IPv6 still 5–10 years away from mainstream use, but K8s networking and multi-cloud are now real

Gartner’s latest Hype Cycle for Enterprise Networking labels network observability and SDN vendor jargon


IPv6 is still five to ten years away from ascending to analyst firm Gartner’s plateau of productivity, and remains a technology employed by only “early mainstream” users.

So says the firm’s 2021 Hype Cycle for Enterprise Networking, published last week and now grasped in The Register’s claws.

Let’s start with the graphic depicting the Hype Cycle in all its glory.

Gartner Hype Cycle for Enterprise Networking 2021

Gartner Hype Cycle
for Enterprise Networking 2021. Click to enlarge

While IPv6 kept its status – thanks to IPv4 remaining adequate and the benefits of migration rated “low” – Gartner added six new items to the cycle, namely:

  • 6G – While still theoretical and unlikely to be deployable before 2030, Gartner advises keeping an eye on developments;
  • AIOps – What’s not to like about AI applied to network monitoring and management, especially if it delivers on the promise to dig up issues and then automatically fix them before humans even notice the problem;
  • eBPF – The Extended Berkeley Packet Filter (eBPF) is an enhancement to the Linux operating system kernel that allows specific instruction sets to run (sandboxed) inside the kernel. Likely to become a big part of Linux distros because it improves the reliability and security of applications;
  • NaaS – Vendors want their slice of the network-as-a-service market, but Gartner warns buying one surrenders control, may not be cheaper than other procurement models, and delivers few benefits;
  • Network observability – Included to help buyers understand that this is essentially a rebranding of “network monitoring” and vendors are trying to pass it off as something new, which it isn’t;
  • Private 5G – replaces private standard LTE and rated as one to watch as it will deliver campus wireless more cheaply than WiFi. Also an enabler of edge computing, factory digital twins, and edge AI for computer vision.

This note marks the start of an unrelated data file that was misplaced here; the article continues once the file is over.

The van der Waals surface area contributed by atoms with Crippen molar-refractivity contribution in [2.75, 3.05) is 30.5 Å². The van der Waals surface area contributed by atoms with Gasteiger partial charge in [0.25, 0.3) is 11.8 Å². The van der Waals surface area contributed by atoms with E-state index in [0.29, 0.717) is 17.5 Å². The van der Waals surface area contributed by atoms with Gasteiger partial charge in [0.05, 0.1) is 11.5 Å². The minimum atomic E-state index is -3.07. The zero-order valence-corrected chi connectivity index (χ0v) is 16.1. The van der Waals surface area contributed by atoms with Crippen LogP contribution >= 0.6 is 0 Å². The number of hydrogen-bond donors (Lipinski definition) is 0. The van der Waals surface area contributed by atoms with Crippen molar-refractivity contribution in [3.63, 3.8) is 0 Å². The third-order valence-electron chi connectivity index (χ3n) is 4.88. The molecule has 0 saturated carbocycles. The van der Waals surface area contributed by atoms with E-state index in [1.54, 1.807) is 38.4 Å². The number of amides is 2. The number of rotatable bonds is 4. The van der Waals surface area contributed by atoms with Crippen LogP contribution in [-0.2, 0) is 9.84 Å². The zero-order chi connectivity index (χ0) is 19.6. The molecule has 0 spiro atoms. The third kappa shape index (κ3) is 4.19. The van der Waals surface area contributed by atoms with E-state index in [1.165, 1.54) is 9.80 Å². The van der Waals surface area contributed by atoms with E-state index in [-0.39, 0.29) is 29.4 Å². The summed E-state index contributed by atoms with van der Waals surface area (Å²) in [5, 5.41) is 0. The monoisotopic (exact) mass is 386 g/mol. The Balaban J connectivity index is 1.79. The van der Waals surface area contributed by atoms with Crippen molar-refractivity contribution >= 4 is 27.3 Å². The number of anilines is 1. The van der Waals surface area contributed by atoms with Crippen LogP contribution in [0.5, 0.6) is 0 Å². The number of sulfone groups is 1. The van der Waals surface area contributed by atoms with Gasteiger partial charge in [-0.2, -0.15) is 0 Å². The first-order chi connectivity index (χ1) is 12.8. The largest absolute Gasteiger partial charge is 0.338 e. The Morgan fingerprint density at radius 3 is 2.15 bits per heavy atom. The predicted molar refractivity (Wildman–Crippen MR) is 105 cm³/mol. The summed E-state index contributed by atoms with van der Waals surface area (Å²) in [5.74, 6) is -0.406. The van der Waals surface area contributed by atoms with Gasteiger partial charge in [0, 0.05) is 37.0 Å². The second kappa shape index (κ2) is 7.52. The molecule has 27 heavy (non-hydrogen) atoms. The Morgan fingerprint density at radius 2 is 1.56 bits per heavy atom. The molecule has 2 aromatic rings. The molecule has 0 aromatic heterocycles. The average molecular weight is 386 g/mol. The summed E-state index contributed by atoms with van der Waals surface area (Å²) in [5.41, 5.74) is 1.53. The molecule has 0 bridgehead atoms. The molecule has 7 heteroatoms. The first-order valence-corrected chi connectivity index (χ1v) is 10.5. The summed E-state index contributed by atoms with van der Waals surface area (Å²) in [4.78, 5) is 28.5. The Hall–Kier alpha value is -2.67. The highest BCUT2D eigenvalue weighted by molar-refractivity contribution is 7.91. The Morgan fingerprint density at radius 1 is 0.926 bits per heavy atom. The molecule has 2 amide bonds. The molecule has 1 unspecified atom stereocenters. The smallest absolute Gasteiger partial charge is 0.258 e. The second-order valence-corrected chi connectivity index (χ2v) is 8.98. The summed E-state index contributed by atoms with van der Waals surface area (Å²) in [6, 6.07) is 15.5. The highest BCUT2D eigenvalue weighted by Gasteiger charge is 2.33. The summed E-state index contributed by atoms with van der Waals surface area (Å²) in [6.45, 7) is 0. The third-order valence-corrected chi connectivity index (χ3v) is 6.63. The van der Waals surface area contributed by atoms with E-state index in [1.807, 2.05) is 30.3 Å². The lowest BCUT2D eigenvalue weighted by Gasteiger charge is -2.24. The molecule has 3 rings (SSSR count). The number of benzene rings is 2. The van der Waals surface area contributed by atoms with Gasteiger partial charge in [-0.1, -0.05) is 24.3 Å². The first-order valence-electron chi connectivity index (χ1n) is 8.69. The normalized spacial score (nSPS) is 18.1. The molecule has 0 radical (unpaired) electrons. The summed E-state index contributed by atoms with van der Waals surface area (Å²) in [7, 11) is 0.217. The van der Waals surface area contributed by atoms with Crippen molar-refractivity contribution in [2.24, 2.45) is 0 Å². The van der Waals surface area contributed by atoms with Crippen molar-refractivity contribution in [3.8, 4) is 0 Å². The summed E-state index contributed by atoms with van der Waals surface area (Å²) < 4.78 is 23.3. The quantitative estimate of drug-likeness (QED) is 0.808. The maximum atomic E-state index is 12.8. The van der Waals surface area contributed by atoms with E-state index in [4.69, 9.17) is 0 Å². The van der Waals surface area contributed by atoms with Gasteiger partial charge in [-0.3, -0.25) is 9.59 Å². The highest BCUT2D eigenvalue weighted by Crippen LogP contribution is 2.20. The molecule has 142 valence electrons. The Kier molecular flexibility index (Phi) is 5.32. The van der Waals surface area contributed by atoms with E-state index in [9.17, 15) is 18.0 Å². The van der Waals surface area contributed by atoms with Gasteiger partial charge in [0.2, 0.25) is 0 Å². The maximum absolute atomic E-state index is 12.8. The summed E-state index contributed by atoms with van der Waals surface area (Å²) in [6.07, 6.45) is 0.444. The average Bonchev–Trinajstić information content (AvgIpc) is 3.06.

Other elements of the document The Register found notable include intent-based networking dismissed as something you don’t need to worry about for a decade. Cisco may have gone all-in on the concept, but Gartner rated its efforts and those of other vendors as cursory.

“Nearly all products that are marketed by vendors as ‘intent-based’ fall short of the full capabilities of an intent-based networking system,” the Hype Cycle states.

Software-defined networking was again rated obsolete, because there are no real products in the field. “While technologically obsolete, SDN terminology is widely used by vendor marketing efforts,” the document states. “This remains the top driver behind SDN discussions today.”

Zero-trust network access (ZTNA) is real, the document states, because it “yields immediate benefits by shielding services from attackers”.

“In contrast to basic VPN products, ZTNA removes full network access and improves user experience, flexibility and adaptability,” it adds. Gartner rates the technology as “adolescent” but sees it reaching the plateau of productivity in two to five years.

Another big mover is internet-only WAN access, which Gartner reckons will be used by 30 per cent of you by 2023 – double the rate of 2020.

Networking stacks that span multiple clouds are also a boom market, with the analyst predicting 35 per cent adoption among multi-cloud users by 2025, compared to around three per cent today.

Secure web gateways and cloud access service brokers are also on the march, as are branch office firewall as a service.

400Gbps Ethernet is rated a niche concern, other than for hyperscalers and those who run AI/ML applications in-house. Gartner rates it as the likely successor to 100Gbps Ethernet, despite work having commenced on 800Gbps Ethernet.

Gartner considers Huawei a vendor worth considering for 400Gbps Ethernet, as well as for WiFi 6 and Private 5G networks.

The analyst firm thinks five networking techs have hit the peak of the hype cycle. Software-defined cloud interconnect is one, partly because its main providers are obscure companies. Kubernetes cloud networking is another, because it’s been recognised that Kubernetes’s native networking features aren’t up to the job.

5G is established, and Secure access service edge (SASE) – a term Gartner coined – has been recognised as a quicker and simpler way to secure the enterprise.

Multi-cloud networking is also considered a tech whose time has come. ®

Similar topics


Other stories you might like

Biting the hand that feeds IT © 1998–2021